The New York Police Department is helping to teach youth crucial skills — and capture their hearts in the process — through a summer employment program.
Taking artistic and gifted youth under their wings, various heads of department are allowing teenagers from all across the Big Apple beneath the blue shield and into their bosoms where they aid the youngsters to fine-tune and even learn new skills not often associated with the police department, such as photography and even artwork.
Lorenze Ford is a talented artist who, throughout the summer, has been honing his abilities in the latent fingerprints section of police headquarters. Here the Bronx native has been creating criminal sketches based on vintage mugshots.
Rubbing shoulders with officers, Ford takes pride by knowing his creative abilities could be used to capture dangerous criminals and even save lives.
“Drawing was just a hobby for me until the sketch artist told me it could be used in a more proficient way. I kept drawing and drawing, and I realized that drawing could actually help catch people,” Ford said.
The Summer Youth Employment Program (SYEP) is offered to those from 14 to 21 years of age, and although the annual initiative was canceled last year due to the COVID-19 pandemic, those participating have seen a sharp rise in registration.
In 2019, about 406 youth members took part in the program compared to the 598 currently enrolled in 2021. Director of Community Affairs Bureau Alden Foster credits the surge to all that the NYPD has to offer, far more than merely law enforcement.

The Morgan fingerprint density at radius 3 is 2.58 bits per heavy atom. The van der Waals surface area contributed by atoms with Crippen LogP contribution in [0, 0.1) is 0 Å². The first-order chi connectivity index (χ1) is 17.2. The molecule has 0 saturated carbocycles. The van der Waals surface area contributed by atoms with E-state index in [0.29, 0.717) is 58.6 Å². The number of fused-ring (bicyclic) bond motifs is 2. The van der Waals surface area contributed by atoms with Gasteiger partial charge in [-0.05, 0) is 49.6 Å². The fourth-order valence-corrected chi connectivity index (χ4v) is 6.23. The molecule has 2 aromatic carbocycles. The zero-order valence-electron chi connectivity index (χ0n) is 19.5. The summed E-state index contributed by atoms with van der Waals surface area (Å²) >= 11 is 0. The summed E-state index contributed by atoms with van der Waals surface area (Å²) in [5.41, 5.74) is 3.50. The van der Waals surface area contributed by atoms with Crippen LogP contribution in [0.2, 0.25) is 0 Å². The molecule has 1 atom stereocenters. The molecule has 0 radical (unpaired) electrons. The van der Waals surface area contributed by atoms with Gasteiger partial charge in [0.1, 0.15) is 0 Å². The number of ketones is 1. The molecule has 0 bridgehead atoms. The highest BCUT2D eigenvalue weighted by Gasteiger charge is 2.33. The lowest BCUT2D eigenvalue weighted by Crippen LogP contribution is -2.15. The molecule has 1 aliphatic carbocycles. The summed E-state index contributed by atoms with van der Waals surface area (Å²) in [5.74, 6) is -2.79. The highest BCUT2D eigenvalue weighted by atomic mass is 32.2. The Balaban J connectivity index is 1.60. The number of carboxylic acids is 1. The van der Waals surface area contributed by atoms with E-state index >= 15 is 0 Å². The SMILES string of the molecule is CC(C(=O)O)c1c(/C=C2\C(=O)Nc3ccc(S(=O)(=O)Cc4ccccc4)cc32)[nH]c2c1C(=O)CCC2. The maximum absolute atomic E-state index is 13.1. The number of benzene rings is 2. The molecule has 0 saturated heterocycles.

The NYPD is made up of a multitude of sections working in tandem to support each other, one of which is photography. According to department head George Brown, One Police Plaza employs 17 photographers and while mugshots are a vital piece of the department’s infrastructure, taking portraits of officers and photographing events such as funerals are an important part of documenting NYPD’s history, something Derrick Tsh has been undertaking over the last number of months.
“We did a lot, we helped to take portraits and photos and got to shadow senior photographers going on police events,” said Tsh, sharing that he was able to photograph a canine graduation in Floyd Bennett Field, a picnic, an officer’s funeral, and so much more this summer.
“It was a good experience to come here and learn all about the different types of photography and how to take photos and edit,” Tsh added.
Yet with all the crafts students are learning there is one thing they say is even more important in their minds: respect. Despite preconceived notions they have harbored while growing up, Anabl Guerrier a high school senior from Kingsbridge in the Bronx, shared her surprise at the level of dignity she has been afforded during her SYEP placement.
“I learned a lot of things that I didn’t know before and like on Instagram you would see that police officers are bad, but that’s not true,” Guerrier said. “I’ve never thought officers were bad and I don’t let social media change what I have seen. I’ve never spoken to a police officer until I started working with my supervisor, Officer Rodriguez. He’s not what social media portrays as bad or as rude. He is very respectful and all the other cops I’ve worked with treated me like a young adult and not just a little child, an intern. They treated me with respect.”